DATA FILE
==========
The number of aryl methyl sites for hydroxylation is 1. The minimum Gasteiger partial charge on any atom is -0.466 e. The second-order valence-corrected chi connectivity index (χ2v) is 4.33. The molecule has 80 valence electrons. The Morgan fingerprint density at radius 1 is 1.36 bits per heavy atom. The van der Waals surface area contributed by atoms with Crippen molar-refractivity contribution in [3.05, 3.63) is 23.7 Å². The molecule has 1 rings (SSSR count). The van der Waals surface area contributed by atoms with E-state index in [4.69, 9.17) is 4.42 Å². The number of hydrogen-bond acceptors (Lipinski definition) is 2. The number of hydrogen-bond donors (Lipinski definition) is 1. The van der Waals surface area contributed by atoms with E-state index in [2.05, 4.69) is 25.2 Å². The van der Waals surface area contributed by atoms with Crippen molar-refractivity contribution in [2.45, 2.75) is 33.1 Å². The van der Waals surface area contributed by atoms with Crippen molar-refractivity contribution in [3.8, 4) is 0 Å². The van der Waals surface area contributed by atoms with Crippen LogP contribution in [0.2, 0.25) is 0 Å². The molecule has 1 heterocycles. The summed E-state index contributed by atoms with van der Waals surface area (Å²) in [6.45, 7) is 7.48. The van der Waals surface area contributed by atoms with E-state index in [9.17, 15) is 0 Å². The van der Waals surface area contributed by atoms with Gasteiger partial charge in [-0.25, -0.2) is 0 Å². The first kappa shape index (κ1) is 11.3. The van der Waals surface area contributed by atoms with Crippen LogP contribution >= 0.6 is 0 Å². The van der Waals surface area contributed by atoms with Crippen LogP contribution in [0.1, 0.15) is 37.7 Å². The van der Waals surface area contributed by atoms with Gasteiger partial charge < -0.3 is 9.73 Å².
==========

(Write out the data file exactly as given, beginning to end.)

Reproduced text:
The number of aryl methyl sites for hydroxylation is 1. The minimum Gasteiger partial charge on any atom is -0.466 e. The second-order valence-corrected chi connectivity index (χ2v) is 4.33. The molecule has 80 valence electrons. The Morgan fingerprint density at radius 1 is 1.36 bits per heavy atom. The van der Waals surface area contributed by atoms with Crippen molar-refractivity contribution in [3.05, 3.63) is 23.7 Å². The molecule has 1 rings (SSSR count). The van der Waals surface area contributed by atoms with E-state index in [4.69, 9.17) is 4.42 Å². The number of hydrogen-bond acceptors (Lipinski definition) is 2. The number of hydrogen-bond donors (Lipinski definition) is 1. The van der Waals surface area contributed by atoms with E-state index in [2.05, 4.69) is 25.2 Å². The van der Waals surface area contributed by atoms with Crippen molar-refractivity contribution in [2.45, 2.75) is 33.1 Å². The van der Waals surface area contributed by atoms with Crippen molar-refractivity contribution in [3.8, 4) is 0 Å². The van der Waals surface area contributed by atoms with Crippen LogP contribution in [0.2, 0.25) is 0 Å². The molecule has 1 heterocycles. The summed E-state index contributed by atoms with van der Waals surface area (Å²) in [6.45, 7) is 7.48. The van der Waals surface area contributed by atoms with E-state index in [9.17, 15) is 0 Å². The van der Waals surface area contributed by atoms with Gasteiger partial charge in [-0.25, -0.2) is 0 Å². The first kappa shape index (κ1) is 11.3. The van der Waals surface area contributed by atoms with Crippen LogP contribution >= 0.6 is 0 Å². The van der Waals surface area contributed by atoms with Crippen LogP contribution in [0.1, 0.15) is 37.7 Å². The van der Waals surface area contributed by atoms with Gasteiger partial charge < -0.3 is 9.73 Å².